USD professors perform Ragtime for students and community
2 mins read

USD professors perform Ragtime for students and community

The Dakota Ragtime Trio performed at the Colton Recital Hall on Jan. 18. The trio is made up of three professors from the University of South Dakota’s music department. Darin Wadley, Director of Percussion Studies, plays the xylophone, Luis Viquez, Director of Orchestras, plays the clarinet and Todd Cranson, Director of Athletic Bands, plays the tuba.

Wadley said the trio played Ragtime, a type of jazz, but specifically they played Novelty Rags.

“What we’re playing are called Novelty Rags. These are rags written for the xylophone and they’re kind of a vaudeville act, so, they’re designed to be played fairly quickly with a lot of energy, a lot of circus act kind of energy,” Wadley said.

Viquez said Ragtime is very different than the music he is used to playing.

“It is different music than what we usually play. I play in a duo with Dr. Wadley, a clarinet and percussion duo. We play a very different repertoire,” Viquez said. “We play works that are mostly contemporary works written for clarinet and percussion that are more challenging.”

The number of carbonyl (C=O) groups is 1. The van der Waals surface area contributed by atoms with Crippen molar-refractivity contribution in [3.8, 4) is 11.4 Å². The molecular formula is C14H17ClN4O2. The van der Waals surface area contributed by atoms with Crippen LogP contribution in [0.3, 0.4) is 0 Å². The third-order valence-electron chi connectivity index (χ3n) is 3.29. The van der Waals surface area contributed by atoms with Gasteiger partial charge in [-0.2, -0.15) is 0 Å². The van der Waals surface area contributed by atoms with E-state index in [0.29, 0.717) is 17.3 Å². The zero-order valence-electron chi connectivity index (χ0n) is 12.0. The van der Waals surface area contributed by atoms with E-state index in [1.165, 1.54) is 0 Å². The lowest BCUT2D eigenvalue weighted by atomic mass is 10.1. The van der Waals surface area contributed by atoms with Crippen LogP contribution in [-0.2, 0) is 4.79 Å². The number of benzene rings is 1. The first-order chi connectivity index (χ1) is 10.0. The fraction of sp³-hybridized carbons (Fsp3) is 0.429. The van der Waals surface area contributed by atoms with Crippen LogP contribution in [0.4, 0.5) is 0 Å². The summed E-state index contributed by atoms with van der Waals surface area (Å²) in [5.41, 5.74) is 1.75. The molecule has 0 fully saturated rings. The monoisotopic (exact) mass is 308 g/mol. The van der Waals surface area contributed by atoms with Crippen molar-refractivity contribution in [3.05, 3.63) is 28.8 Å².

Wadley said the centerpiece of the concert was a 100 year old xylophone the department acquired a few years ago.

“So in the turn of the century, 1910 up to about 1920, xylophones were really popular,” Wadley said. “A company called Deagan made these artist’s special xylophones and they’re designed for xylophone soloists. We came across one and recently had the opportunity to get it fixed up. I sent it away to a tuner in California and it came back and it’s just a gorgeous instrument.”

Wadley arranges the music for the trio himself from traditional Novelty Rags.

“I’ve taken all the music that we play and arranged it from the original versions, whether it was piano and xylophone or a small ensemble in xylophones. So, I rearranged the music to fit the tuba and the clarinet,” Wadley said.

The trio was joined by Wadley’s son, Logan Wadley, as an additional tuba player, Wadley said he was excited for his son to join the trio on stage for a few songs.

“He goes to school at Eastman School of Music in Rochester, but they’re going remote right now so he’s here and he’s actually going to join us as a second tuba player on three tunes,” Wadley said.

Viquez said playing for an audience is important as a teaching tool. Showing his own passion for the clarinet on stage sets a good example.

“I enjoy playing because I think it’s a good way to set an example for our students to really do our craft with passion,” Viquez said.